Accessibility links

Breaking News

Evelyn S. Lieberman (1997-1999)

VOA Director Evelyn S. Lieberman (1997-1999)
VOA Director Evelyn S. Lieberman (1997-1999)

Evelyn Lieberman was a widely-respected and successful government public relations official when she was confirmed as director of the Voice of America in 1997. She was known to have strong organization and communication skills, crucial while serving as Senator Joe Biden’s Press Secretary, Assistant to First Lady Hillary Clinton’s Chief of Staff, first White House Deputy Chief of Staff, and as the first Undersecretary of State for Public Diplomacy and Public Affairs.

Lieberman’s earliest work was as an English teacher, then later as a science librarian and public relations professional. While director of public affairs at the Children’s Defense Fund, she met board member and future first lady Hillary Clinton. She was press secretary to Senator Joseph Biden from 1988 to 1993. After Bill Clinton’s election to president, Lieberman joined the White House as assistant to the chief of staff in the first lady’s office, then later deputy assistant to the president and deputy press secretary for operations. Later, as President Clinton’s Deputy Chief of Staff, Lieberman concentrated on White House operations and administrative functions. It was as Deputy Chief of Staff that Lieberman famously dismissed former intern Monica Lewinsky for “spending too much time around the West Wing.”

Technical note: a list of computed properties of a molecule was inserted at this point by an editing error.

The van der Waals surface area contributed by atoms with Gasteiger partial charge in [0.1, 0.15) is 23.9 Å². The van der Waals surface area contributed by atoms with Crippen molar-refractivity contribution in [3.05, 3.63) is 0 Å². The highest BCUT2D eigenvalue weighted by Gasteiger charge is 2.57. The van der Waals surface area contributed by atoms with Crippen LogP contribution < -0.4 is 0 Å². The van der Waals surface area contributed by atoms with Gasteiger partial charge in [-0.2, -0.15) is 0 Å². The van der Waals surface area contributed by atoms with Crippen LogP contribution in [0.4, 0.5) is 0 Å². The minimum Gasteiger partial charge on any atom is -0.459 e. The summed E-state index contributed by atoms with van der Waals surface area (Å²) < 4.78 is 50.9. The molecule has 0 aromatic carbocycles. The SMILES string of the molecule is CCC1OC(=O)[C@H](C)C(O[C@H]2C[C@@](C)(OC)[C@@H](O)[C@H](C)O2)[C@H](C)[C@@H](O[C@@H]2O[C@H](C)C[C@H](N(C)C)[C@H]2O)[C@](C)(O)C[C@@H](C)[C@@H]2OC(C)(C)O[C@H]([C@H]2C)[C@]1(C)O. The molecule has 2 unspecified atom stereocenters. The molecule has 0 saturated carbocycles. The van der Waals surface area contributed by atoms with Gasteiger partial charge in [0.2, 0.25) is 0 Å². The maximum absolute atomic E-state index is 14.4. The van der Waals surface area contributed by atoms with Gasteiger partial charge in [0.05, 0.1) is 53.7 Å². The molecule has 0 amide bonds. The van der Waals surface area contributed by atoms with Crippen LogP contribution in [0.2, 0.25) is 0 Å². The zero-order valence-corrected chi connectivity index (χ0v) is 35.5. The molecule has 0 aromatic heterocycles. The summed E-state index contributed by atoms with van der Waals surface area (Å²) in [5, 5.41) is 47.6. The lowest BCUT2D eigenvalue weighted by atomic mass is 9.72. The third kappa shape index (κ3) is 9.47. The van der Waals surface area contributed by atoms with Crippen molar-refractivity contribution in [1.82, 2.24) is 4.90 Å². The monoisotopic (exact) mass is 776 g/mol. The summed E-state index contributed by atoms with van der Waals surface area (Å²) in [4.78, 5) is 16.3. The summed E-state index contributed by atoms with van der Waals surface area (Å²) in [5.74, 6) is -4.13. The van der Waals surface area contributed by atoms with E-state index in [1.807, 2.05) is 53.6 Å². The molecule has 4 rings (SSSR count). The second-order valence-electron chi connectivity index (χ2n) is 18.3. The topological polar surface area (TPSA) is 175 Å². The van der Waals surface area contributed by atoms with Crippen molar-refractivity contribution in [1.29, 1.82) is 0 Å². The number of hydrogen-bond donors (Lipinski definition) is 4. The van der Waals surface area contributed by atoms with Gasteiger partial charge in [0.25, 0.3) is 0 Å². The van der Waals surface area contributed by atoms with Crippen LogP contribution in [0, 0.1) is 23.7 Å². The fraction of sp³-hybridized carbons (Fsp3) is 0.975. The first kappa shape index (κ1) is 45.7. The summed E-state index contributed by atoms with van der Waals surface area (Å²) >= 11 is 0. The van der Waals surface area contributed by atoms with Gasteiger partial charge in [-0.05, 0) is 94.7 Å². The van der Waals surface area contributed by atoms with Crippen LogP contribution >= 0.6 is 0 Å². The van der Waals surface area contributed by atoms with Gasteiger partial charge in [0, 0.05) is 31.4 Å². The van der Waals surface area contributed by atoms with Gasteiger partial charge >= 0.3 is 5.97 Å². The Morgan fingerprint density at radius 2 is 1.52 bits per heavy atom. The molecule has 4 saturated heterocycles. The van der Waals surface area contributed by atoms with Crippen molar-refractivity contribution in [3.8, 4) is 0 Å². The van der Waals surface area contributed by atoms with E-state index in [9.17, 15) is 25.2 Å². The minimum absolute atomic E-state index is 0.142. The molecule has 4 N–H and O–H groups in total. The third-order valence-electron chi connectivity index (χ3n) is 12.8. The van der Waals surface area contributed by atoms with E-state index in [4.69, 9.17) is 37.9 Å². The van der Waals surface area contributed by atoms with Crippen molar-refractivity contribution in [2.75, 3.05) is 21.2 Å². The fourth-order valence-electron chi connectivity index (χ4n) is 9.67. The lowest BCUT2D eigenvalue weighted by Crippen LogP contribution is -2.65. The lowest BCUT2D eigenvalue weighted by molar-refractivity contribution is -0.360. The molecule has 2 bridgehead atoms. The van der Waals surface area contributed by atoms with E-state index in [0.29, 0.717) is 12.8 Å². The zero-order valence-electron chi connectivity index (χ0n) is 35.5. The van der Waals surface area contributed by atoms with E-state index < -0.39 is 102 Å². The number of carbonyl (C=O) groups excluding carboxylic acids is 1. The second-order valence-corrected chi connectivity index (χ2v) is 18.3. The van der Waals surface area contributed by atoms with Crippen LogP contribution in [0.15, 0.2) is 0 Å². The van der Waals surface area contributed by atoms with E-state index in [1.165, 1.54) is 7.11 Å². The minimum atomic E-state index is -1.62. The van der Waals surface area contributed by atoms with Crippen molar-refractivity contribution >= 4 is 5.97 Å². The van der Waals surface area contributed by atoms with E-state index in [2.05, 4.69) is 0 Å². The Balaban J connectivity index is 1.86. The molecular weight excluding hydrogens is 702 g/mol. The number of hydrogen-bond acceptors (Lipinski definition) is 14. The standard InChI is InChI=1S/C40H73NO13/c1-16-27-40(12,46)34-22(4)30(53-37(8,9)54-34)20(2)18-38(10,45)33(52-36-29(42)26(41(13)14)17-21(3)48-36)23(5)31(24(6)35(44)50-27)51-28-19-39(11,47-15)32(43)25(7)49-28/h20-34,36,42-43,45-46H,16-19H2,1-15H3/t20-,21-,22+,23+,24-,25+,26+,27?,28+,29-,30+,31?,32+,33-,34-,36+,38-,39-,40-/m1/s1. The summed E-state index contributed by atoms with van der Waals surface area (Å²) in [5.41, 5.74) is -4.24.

While at VOA, Lieberman presided over expansion of worldwide English into a 24-hour-a-day production and launch of the Macedonian Service and production of television news to Serbia and Bosnia in the wake of Yugoslavia’s breakup.

After leaving VOA, Lieberman served as Senior Advisor to the Secretary of State, then Under Secretary of State for Public Diplomacy and Public Affairs. Her final contribution was as Director of Communications and Public Affairs at the Smithsonian Institution, from 2002 until her death in 2015. She oversaw internal and external communications, the Office of Government Relations, the Office of Special Events and Protocol, and the Office of Visitor Services, and served under five Secretaries (chief executives) of the Smithsonian.